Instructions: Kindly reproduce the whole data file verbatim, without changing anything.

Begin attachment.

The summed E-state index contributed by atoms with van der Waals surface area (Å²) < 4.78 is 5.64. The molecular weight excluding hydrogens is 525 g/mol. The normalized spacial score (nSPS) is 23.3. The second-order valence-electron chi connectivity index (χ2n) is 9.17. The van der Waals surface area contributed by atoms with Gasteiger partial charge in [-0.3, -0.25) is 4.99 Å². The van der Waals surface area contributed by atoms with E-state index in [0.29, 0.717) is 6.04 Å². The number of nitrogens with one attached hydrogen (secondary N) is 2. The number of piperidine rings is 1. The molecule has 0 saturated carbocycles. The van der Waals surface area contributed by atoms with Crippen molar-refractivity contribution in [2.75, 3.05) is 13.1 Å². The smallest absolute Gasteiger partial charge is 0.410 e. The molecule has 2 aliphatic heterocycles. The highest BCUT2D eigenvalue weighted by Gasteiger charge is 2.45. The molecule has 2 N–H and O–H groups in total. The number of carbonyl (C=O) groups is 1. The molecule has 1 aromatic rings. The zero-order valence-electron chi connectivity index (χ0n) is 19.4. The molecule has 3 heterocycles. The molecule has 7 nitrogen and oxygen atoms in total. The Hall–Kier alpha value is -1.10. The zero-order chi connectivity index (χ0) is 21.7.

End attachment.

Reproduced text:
The summed E-state index contributed by atoms with van der Waals surface area (Å²) < 4.78 is 5.64. The molecular weight excluding hydrogens is 525 g/mol. The normalized spacial score (nSPS) is 23.3. The second-order valence-electron chi connectivity index (χ2n) is 9.17. The van der Waals surface area contributed by atoms with Gasteiger partial charge in [-0.3, -0.25) is 4.99 Å². The van der Waals surface area contributed by atoms with E-state index in [0.29, 0.717) is 6.04 Å². The number of nitrogens with one attached hydrogen (secondary N) is 2. The number of piperidine rings is 1. The molecule has 0 saturated carbocycles. The van der Waals surface area contributed by atoms with Crippen molar-refractivity contribution in [2.75, 3.05) is 13.1 Å². The smallest absolute Gasteiger partial charge is 0.410 e. The molecule has 2 aliphatic heterocycles. The highest BCUT2D eigenvalue weighted by Gasteiger charge is 2.45. The molecule has 2 N–H and O–H groups in total. The number of carbonyl (C=O) groups is 1. The molecule has 1 aromatic rings. The zero-order valence-electron chi connectivity index (χ0n) is 19.4. The molecule has 3 heterocycles. The molecule has 7 nitrogen and oxygen atoms in total. The Hall–Kier alpha value is -1.10. The zero-order chi connectivity index (χ0) is 21.7.